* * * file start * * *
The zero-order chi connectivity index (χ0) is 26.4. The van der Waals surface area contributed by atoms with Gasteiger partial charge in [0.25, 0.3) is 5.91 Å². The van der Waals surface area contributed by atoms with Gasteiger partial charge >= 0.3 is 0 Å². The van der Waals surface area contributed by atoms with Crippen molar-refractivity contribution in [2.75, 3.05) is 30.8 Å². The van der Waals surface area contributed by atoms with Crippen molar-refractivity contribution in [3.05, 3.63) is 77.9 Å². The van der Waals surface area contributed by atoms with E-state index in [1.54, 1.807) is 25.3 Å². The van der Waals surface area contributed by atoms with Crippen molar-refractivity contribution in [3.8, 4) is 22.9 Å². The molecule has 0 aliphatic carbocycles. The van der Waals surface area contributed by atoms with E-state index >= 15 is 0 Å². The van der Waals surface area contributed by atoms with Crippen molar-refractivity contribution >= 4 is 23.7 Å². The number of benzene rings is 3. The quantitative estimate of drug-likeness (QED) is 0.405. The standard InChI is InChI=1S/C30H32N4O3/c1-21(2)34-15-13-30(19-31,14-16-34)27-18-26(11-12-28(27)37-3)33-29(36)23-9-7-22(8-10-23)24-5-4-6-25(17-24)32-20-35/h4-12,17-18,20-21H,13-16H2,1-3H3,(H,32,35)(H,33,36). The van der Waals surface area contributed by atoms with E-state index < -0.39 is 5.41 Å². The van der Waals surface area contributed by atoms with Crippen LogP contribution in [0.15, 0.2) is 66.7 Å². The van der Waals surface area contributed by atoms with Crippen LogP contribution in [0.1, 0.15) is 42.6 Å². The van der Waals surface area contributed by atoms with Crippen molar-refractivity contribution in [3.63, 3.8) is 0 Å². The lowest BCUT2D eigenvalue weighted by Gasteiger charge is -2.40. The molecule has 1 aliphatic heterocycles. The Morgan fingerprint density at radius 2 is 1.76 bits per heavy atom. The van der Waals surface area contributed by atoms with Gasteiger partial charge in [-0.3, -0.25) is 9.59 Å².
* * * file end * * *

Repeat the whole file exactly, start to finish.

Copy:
The zero-order chi connectivity index (χ0) is 26.4. The van der Waals surface area contributed by atoms with Gasteiger partial charge in [0.25, 0.3) is 5.91 Å². The van der Waals surface area contributed by atoms with Gasteiger partial charge >= 0.3 is 0 Å². The van der Waals surface area contributed by atoms with Crippen molar-refractivity contribution in [2.75, 3.05) is 30.8 Å². The van der Waals surface area contributed by atoms with Crippen molar-refractivity contribution in [3.05, 3.63) is 77.9 Å². The van der Waals surface area contributed by atoms with E-state index in [1.54, 1.807) is 25.3 Å². The van der Waals surface area contributed by atoms with Crippen molar-refractivity contribution in [3.8, 4) is 22.9 Å². The molecule has 0 aliphatic carbocycles. The van der Waals surface area contributed by atoms with E-state index >= 15 is 0 Å². The van der Waals surface area contributed by atoms with Crippen molar-refractivity contribution >= 4 is 23.7 Å². The number of benzene rings is 3. The quantitative estimate of drug-likeness (QED) is 0.405. The standard InChI is InChI=1S/C30H32N4O3/c1-21(2)34-15-13-30(19-31,14-16-34)27-18-26(11-12-28(27)37-3)33-29(36)23-9-7-22(8-10-23)24-5-4-6-25(17-24)32-20-35/h4-12,17-18,20-21H,13-16H2,1-3H3,(H,32,35)(H,33,36). The van der Waals surface area contributed by atoms with E-state index < -0.39 is 5.41 Å². The van der Waals surface area contributed by atoms with Crippen LogP contribution in [0.15, 0.2) is 66.7 Å². The van der Waals surface area contributed by atoms with Crippen LogP contribution in [0.1, 0.15) is 42.6 Å². The van der Waals surface area contributed by atoms with Crippen molar-refractivity contribution in [3.63, 3.8) is 0 Å². The lowest BCUT2D eigenvalue weighted by Gasteiger charge is -2.40. The molecule has 1 aliphatic heterocycles. The Morgan fingerprint density at radius 2 is 1.76 bits per heavy atom. The van der Waals surface area contributed by atoms with Gasteiger partial charge in [-0.3, -0.25) is 9.59 Å².